Benzodiazepines (benzos) are CNS (central nervous system) depressants typically prescribed to treat medical and mental health conditions such as anxiety, panic disorder, insomnia, seizures, muscle spasms, and alcohol withdrawal symptoms.
There are several commonly prescribed benzos. They include lorazepam (Ativan), clonazepam (Klonopin), diazepam (Valium), and alprazolam (Xanax). Although these medications are considered relatively safe when used as directed, they still have the potential for dependence and addiction and can be dangerous when misused or abused. Benzos can pose significant hazards to individuals who abuse them, and tapering off use early on can reduce some of the short- and long-term risks associated with the use of these drugs.
What Happens During Benzo Withdrawal?
Prolonged benzodiazepine use or abuse often leads to physical dependence—a condition in which a person’s brain and body grow used to the presence of a substance and can no longer function as usual without it. When an individual is dependent on benzos, and use is decreased or discontinued, the body will experience a variety of uncomfortable, painful, or sometimes life-threatening effects known as withdrawal syndrome.
Symptoms of benzo withdrawal can range from mild to severe. The intensity of withdrawal is typically related to the average dose previously used and how rapidly use is discontinued. After an extended period of use, users who abruptly quit benzos are at increased risk of severe withdrawal symptoms compared to those who are weaned off steadily.
Is Benzo Withdrawal Dangerous?
Benzo withdrawal can be hazardous or even deadly, particularly for persons with severe dependence and/or co-occurring mental health disorders. Serious symptoms caused by benzo withdrawal may include both psychosis and seizures. If left unaddressed, seizures may become progressive, increasingly challenging to control, and potentially fatal.
Moreover, those attempting to stop benzo use should receive help from a doctor, an addiction specialist, or a treatment program for substance abuse that can comfortably and safely guide them through the detox and recovery process.
Suddenly discontinuing benzo use can also lead to rebound effects, in which symptoms previously managed by the medication return with a fierce intensity. Users may experience symptoms, including rebound anxiety, insomnia, movement disorders, and seizures at a level of severity similar to or even higher than those encountered before the person began using the benzo to address such symptoms.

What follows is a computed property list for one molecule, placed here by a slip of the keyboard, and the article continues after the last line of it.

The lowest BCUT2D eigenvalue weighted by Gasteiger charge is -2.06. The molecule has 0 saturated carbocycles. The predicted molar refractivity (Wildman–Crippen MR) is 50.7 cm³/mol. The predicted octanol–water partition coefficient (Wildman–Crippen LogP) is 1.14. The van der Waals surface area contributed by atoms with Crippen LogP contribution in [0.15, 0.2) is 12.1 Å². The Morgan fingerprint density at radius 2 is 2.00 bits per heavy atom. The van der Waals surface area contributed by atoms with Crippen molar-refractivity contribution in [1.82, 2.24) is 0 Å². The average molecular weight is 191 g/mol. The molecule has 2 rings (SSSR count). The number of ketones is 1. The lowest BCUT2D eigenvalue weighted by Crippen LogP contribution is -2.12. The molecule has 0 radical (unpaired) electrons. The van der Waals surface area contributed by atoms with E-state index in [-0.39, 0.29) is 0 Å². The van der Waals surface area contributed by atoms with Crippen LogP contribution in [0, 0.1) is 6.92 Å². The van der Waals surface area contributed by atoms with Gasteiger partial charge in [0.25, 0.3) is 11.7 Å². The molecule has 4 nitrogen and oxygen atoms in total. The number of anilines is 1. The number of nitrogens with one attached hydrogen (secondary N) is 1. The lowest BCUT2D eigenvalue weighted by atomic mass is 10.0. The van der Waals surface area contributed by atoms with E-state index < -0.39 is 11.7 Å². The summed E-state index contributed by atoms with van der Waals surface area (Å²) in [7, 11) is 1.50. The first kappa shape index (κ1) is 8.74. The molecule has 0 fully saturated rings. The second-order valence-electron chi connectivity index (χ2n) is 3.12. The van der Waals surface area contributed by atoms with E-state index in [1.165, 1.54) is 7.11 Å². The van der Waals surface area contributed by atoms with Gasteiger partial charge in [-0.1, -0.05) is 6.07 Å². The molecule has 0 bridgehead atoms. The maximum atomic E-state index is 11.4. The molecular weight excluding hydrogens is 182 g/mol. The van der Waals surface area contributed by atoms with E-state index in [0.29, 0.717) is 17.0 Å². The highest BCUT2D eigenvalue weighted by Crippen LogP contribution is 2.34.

Benzo users who develop rebound symptoms may be driven to immediately relapse in an attempt to relieve the unpleasant and sometimes painful or dangerous effects of withdrawal. Although many of the symptoms of benzo withdrawal are uncomfortable, treatment options are available to address many of them. This makes the process safer and more tolerable for those who are seeking long-term recovery.
Benzo Withdrawal Symptoms
Symptoms of acute benzo withdrawal may include the following:
- Nausea and vomiting
- Anxiety and panic attacks
- Heart palpitations
- Irritability and agitation
- Muscle pain and stiffness
- Impaired concentration
- Sensory distortions
In cases of particularly severe withdrawal, dangerous complications can occur, such as seizures and psychosis. Individuals who previously experienced seizures and/or have used benzos in conjunction with other prescription medications or alcohol may be at a heightened risk for experiencing seizures during withdrawal.
The intensity of the withdrawal process depends on multiple factors, including the individual’s overall health, the dose most commonly used, and the speed at which the drug is tapered off or discontinued.
Can Medications Help During Detox from Benzos?
Medications may be administered in the treatment of benzo withdrawal to help users wean off of the drug, reduce withdrawal symptoms, and relieve discomfort. A health provider may gradually taper a person off benzos over a timeline of weeks or months, rather than abruptly discontinuing use.
For instance, if a person is currently using a benzo with a relatively short half-life such as Ativan, the doctor or addiction specialist may first prescribe one with a longer half-life, such as Klonopin. This change can help mitigate symptoms during detox and serve to facilitate the weaning/tapering process.